Look to Sudan

Rachid Ouaissa, head of the Centre for Near and Middle East Studies at the Department of Political Science at the University of Marburg, holds the army responsible for the standstill. The military is not ready to give up its privileges, he says. But the path that Sudan has taken could also be an option for Algeria, says Ouaissa: "A dialogue between the army and the demonstrators, sharing power during the transitional phase to give the army the opportunity to gradually withdraw from political life, then a transitional government and finally, a constitution."

Sudan's new Prime Minister Abdalla Hamdok speaks during press conference in Khartoum, Sudan, Wednesday, 21 August 2019 (photo: picture-alliance/AP Photo)
Sudan’s new prime minister, Abdalla Hamdok, is a seasoned economist who faces the daunting task of rescuing his country's moribund economy. Hamdok built a career in continental and international organisations, most recently as deputy executive secretary of the UN's Economic Commission for Africa in Addis Ababa

Just a few days ago, the opposition "Socialist Forces Front" also called on the Algerian authorities and army to seek inspiration from Sudan in efforts to overcome the current crisis in Algeria. "The Sudanese example should encourage Algerian rulers to open a serious, inclusive, transparent and unconditional dialogue for a democratic transition. Necessary steps have already been taken to ensure the success of this dialogue, such as the liberation of political prisoners," read the declaration.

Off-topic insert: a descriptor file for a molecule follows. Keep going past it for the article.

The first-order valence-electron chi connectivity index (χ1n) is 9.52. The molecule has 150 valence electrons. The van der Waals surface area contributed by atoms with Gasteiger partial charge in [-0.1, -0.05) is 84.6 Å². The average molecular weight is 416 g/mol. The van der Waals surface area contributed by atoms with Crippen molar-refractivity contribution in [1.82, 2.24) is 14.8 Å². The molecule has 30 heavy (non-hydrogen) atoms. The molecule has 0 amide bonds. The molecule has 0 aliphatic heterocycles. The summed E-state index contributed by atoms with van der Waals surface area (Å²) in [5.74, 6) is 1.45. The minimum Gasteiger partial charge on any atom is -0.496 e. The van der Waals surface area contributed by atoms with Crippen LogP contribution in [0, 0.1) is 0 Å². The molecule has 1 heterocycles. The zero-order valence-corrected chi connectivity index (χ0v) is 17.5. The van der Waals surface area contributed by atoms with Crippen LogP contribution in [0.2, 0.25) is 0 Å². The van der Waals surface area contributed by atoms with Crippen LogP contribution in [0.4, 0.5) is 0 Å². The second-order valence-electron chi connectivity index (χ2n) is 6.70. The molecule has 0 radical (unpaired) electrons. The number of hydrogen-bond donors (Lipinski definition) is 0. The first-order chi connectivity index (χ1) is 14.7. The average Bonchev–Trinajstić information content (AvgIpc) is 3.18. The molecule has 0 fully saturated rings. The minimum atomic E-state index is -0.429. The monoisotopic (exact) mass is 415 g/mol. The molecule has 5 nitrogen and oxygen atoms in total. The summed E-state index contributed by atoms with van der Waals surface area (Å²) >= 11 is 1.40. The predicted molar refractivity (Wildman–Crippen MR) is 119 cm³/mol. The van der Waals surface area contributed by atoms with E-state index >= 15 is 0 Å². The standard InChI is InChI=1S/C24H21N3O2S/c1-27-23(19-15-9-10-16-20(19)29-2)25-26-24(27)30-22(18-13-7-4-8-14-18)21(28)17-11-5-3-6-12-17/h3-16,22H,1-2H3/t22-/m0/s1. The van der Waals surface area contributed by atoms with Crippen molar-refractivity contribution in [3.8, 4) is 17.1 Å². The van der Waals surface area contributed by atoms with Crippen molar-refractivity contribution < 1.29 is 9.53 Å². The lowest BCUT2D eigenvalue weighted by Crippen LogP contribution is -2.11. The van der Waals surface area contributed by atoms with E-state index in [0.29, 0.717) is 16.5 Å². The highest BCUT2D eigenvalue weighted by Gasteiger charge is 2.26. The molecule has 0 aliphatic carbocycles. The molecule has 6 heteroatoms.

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Differences with Sudan

But despite all the similarities and Sudan's inspirational potential: there are profound differences between Sudan and Algeria, says Middle East expert Ouaissa. For example, the Algerian opposition  "is much more disparate than the Sudanese. Also, the army has managed to poach a portion of the opposition." The fact that the Algerian opposition is rejecting all outside intervention is also a problem, he adds. The Sudanese breakthrough was only achieved through foreign mediation. Negotiations were supported by Ethiopia and the African Union.

Primarily, Ouaissa sees fundamental differences in the history and structure of the two nations' armies: "firstly, the Algerian army was legitimised through a revolution. Secondly, it is highly present in society."

Unlike isolated Sudan, the Algerian military also maintains ties with the West and plays a strategically relevant role in the Mediterranean region and Africa, for example in Libya and Mali, says Ouaissa.

And, he continues, it is supported by Saudi Arabia and the United Arab Emirates. The Gulf kingdoms are not exactly well-known for being cradles of democracy. For this reason, leaders there will be keeping a close eye on the outcome of the democratic experiment in Algeria. After all, Ouaissa is convinced: a successful democracy in Algeria would certainly impact upon the rest of the Arab world.

Khaled Salameh

© Deutsche Welle / Qantara.de 2019          

Translated from the German by Nina Coon

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